The selection of Rep. Geraldine A. Ferraro as the Democratic candidate for vice-president is a milestone in the women's movement. But it is so much more than that.
As an Italian-American, I am enormously proud of her candidacy. Like other ethnic and racial groups, Italian-Americans have their dreams. They began about a century ago with the first waves of Italian immigrants, which reached a crest in the early 20th century. As illustrated by my immigrant grandfather and father , the initial dreams were quite modest: a steady job, money in the bank (achieved by oversaving and underconsumption), and a closely knit family whose children would represent the dividends that would mature over generations.
The concern over family, and to a lesser extent religion, put a damper on upward mobility that competed with familial responsibilities or that could not be translated into immediate economic benefits. As a result, Italian-Americans have been slow to move into the professions and politics. No doubt my mother is proud of my professorship, but she has never grown accustomed to the fact that I don't punch a daily time clock. And I suffer from the nest syndrome: Even though my children are in their 20s, I expect to hear from them at least once a day, to know that they are safe and well.
Italian-American women had even more obstacles to overcome. I recall childhood visits to relatives, usually on Sunday afternoons, where my older sisters were admonished to find a good husband, have children, keep a clean house, and emulate (but never surpass) Mama in her output and quality of homemade Italian dishes.
That Ms. Ferraro has met a traditional role model as well as a new one should make her attractive to Americans of Italian descent, who constitute about 7 percent of the population. To be sure, Italian-Americans are not monolithic, and some may well be wary of a pioneering woman. But Ms. Ferraro's candidacy should generate favorable attention from young Italian-American women who are removed from the stereotypes of first-generation immigrants and eager to seek a special identity in a society increasingly homogenized and computerized. My daughter, about to receive her MBA, is a case in point.
Of course, much talk will be heard in the coming months about Ms. Ferraro's experience as a politician, hence her qualifications for the nation's second-highest position. Putting aside her service in the House of Representatives and her previous work as a prosecuting attorney (quite adequate preparation for high elective office), it doesn't take a PhD in ethnic studies to know that Italian-American families, more often than not, are run by strong women.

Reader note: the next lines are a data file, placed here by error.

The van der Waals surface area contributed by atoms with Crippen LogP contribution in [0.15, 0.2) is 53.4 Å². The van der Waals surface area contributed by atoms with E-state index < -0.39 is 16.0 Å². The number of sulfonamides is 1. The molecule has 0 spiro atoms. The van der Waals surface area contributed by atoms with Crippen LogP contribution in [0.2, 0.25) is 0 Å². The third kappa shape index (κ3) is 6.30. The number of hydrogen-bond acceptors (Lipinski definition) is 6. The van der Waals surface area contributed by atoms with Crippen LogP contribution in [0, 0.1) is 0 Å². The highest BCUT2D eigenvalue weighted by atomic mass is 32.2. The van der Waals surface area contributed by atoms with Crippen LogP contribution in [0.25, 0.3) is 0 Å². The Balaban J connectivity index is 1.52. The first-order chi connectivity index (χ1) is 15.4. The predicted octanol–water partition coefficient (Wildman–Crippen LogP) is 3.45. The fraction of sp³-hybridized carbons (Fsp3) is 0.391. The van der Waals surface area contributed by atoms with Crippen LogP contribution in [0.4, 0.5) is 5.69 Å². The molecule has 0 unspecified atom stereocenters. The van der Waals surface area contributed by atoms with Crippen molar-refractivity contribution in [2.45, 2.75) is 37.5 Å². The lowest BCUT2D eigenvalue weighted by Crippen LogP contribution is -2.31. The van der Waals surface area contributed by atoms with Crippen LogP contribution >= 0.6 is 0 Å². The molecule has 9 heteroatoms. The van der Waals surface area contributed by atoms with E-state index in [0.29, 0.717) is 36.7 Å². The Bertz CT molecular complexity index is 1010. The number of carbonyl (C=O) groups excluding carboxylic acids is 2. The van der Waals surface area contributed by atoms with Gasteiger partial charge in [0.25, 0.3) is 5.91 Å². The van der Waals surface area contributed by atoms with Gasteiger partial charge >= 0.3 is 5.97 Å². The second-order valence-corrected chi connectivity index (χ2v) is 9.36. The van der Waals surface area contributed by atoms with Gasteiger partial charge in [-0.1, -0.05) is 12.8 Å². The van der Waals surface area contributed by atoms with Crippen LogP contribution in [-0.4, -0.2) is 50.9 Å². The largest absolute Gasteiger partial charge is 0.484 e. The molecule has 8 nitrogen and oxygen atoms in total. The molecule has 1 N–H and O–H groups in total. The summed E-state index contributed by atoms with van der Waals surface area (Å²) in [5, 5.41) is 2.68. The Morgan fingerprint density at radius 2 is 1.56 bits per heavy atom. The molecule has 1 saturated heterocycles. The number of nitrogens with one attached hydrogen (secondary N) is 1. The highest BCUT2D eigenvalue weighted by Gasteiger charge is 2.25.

For this reason, the South should not be written off as Democratic territory, as some strategists have argued, as a result of Ms. Ferraro's candidacy. Italian-Americans and Southerners have much in common. In fact, the girl of my dreams for the last quarter-century is a Southerner, and our marriage has illustrated that a pasta-grits coalition is a pretty good version of the melting pot. Southerners have deep commitments to family values: Judging by my wife's relatives, they love good food, children, and kinfolk talks as much as Italian-Americans do.
What is more, I would argue that many Southern women, like my wife, are steel magnolias - the counterparts to Italian-American mothers - who exert far more leadership than Southern males would ever acknowledge. And unlike the Equal Rights Amendment, which failed in the male-dominated Southern legislatures, Ms. Ferraro's candidacy will be evaluated by Southern women in the privacy of a voting booth.
So my ethnic pride has been given a shot in the arm. My parents, like Ms. Ferraro's, taught me that hard work was the key to success in America. My grandfather taught me to be proud of a name that others might find difficult to spell or pronounce - and to be patient in America, which, in his family analogy, was the nation that would always be the apple of the world's eye.
And although Gramp was certain I would be the first Italian-American to run for the highest positions in Washington, I'm equally certain he would be pleased to have me respectfully defer to Ms. Ferraro.